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Lesson 7 Column domains
Objective Describe column domains in the context of Entities

Columns represent Entity Attributes

Whenever you create a table to represent an entity, you create columns to represent that entity's attributes.
In the preceding exercise, you created a table to record each item in the orders placed by Stories on CD customers.
The Line Item table, illustrated below, recorded the order number, the item ordered, the quantity, the item's normal selling price, any applicable discount, the subtotal for the line or "LineCost", and the shipping status of the item.

Line Item
OrderNo CDNo Quantity SellingPrice Discount LineCost Shipped

LINE ITEM table records the 1) Order number, 2) CDNo, 3) Quantity, 4) Selling Price, 5) Discount, 6) LineCost, and 7) whether the item was shipped

Column Domains used in Data Modeling

Question: How is the concept of column domains used in data modeling?
In data modeling, a column domain is a set of possible values that can be assigned to a particular column in a database table. The concept of column domains is used to ensure data consistency and accuracy by defining the range of valid values for each column. Column domains help to ensure that data entered into a database is consistent and accurate by enforcing constraints on the values that can be assigned to a column. For example, a column domain for a column that stores dates might specify that only dates between a certain range are valid, or that the date format must be in a particular format such as "YYYY-MM-DD".
By using column domains, data modeling can ensure that data stored in a database is consistent and accurate, which can help to prevent errors and improve data quality. Column domains also help to make it easier to update and modify the database schema, since changes to the domain can be made in a single location and applied to all columns that use the domain. In addition to enforcing constraints on values, column domains can also be used to specify default values, specify data types, and specify other attributes that are associated with a particular column. Overall, the use of column domains in data modeling is an important tool for ensuring data accuracy and consistency, and can help to improve the overall quality of data stored in a database.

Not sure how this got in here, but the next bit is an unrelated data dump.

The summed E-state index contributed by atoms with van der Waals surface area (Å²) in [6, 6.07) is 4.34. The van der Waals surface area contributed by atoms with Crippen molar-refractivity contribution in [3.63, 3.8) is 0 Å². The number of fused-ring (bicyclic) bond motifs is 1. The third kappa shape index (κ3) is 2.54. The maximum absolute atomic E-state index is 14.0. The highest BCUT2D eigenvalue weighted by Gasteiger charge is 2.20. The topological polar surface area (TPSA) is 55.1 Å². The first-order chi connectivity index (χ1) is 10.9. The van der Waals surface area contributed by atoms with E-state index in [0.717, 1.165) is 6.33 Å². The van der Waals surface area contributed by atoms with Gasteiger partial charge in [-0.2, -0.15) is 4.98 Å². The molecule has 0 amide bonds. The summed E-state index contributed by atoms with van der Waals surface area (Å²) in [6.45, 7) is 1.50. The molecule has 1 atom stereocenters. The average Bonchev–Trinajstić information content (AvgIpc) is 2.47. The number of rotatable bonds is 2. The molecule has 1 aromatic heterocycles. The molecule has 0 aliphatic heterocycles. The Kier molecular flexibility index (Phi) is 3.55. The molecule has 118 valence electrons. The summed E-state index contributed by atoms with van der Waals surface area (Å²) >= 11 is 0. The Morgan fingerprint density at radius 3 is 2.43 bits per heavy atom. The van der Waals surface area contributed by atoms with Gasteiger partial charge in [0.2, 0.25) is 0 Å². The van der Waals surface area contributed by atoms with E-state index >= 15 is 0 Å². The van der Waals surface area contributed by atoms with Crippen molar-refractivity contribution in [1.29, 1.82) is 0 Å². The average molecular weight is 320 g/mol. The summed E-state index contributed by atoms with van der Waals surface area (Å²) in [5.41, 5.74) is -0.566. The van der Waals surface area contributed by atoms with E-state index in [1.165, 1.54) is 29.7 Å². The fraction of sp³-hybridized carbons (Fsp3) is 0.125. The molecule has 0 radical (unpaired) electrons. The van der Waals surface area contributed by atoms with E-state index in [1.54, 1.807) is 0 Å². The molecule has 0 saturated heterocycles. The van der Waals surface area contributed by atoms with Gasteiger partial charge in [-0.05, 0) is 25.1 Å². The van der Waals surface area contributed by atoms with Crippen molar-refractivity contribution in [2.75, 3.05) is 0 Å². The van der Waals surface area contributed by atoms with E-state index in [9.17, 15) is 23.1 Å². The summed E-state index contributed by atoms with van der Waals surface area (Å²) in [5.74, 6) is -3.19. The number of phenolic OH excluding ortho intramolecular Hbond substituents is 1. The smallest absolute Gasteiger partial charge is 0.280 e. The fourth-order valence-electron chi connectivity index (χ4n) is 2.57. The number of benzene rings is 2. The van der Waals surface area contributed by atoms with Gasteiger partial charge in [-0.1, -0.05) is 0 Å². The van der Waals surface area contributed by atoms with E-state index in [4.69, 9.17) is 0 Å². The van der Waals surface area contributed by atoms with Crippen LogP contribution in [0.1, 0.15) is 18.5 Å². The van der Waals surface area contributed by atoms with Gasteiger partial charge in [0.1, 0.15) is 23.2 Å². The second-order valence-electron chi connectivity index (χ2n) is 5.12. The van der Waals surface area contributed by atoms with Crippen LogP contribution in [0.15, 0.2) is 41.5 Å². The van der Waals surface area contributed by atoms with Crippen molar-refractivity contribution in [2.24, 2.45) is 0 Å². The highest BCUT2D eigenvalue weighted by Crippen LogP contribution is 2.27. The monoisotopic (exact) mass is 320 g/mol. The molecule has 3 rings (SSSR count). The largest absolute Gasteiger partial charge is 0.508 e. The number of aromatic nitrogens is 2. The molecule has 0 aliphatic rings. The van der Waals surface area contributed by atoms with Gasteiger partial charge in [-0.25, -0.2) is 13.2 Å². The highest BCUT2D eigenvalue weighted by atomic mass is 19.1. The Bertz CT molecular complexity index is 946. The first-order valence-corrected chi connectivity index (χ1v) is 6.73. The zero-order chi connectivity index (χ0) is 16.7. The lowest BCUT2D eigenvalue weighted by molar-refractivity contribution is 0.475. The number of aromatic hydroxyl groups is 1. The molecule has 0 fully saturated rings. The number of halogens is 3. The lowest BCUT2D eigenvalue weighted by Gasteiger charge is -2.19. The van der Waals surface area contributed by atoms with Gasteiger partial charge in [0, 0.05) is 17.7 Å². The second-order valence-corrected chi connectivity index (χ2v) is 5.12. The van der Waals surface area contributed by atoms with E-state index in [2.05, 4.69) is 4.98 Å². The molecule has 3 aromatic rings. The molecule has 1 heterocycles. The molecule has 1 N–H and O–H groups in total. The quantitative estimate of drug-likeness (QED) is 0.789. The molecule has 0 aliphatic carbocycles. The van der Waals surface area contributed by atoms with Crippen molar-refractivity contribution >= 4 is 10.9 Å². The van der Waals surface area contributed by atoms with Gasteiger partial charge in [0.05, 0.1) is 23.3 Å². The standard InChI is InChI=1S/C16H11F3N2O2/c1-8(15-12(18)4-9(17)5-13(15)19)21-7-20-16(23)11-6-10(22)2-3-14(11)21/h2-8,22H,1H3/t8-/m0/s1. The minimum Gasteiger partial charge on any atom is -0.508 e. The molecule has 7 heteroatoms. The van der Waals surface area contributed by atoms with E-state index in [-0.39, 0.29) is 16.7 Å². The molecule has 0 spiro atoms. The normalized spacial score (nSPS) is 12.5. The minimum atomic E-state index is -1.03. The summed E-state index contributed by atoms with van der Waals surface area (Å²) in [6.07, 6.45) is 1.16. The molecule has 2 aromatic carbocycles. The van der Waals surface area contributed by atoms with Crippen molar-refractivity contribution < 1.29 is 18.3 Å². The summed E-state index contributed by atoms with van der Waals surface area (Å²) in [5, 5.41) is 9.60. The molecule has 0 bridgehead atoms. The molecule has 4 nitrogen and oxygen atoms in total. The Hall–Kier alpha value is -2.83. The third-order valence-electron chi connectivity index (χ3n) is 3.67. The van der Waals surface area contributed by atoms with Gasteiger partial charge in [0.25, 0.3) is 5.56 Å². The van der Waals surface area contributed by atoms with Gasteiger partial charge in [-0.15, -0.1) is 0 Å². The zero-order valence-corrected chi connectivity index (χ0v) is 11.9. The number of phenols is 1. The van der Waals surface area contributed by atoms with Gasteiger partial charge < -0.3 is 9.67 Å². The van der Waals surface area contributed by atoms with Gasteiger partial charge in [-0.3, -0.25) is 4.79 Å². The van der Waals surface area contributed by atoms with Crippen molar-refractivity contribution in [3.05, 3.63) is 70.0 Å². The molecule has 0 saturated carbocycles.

Use Data Types for Fields

You can store the contents of these fields as plain text. However, doing so prevents the RDBMS from recognizing which attributes should be described by numbers (which, as you will see in the next lesson, can be used in calculations) and which attributes should be described by dates. All RDBMSs based on the Structured Query Language (SQL) provide a standard selection of data domains (also referred to as data types [1]) that characterize a column's contents.

Available Domains

The data domains available in an SQL-based RDBMS include the following:
  1. CHAR: A fixed-length text string of up to 256 characters
  2. VARCHAR: A variable-length text string of up to 256 characters
  3. INT: An integer (whole number); the available size depends on the operating system, though a range of -32,768 to 32,767 (no decimals) is common.
  4. DECIMAL: Numbers with decimal values allowed; the database designer can define the number of allowable places to the left and right of the decimal point.
  5. DATE: A calendar date, usually of the form MM/DD/YY (two-digit month, two-digit day, two-digit year)
  6. TIME: A time (default format varies)
  7. DATETIME: Combined date and time
  8. BOOLEAN: Logical true or false, usually represented 1 or 0

Be sure to read your database management system's manual carefully some RDBMSs have domains that you can use to store larger integer values. In Microsoft Access, for example, the long domain can store integer values from
- 2,147,483,648 to 2,147,483,647. The next lesson describes column domains that support calculations.

[1]data type: The category of data stored in a database. Each field in a database must have a data type assigned to it, such as Integer, Text, or Date/Time.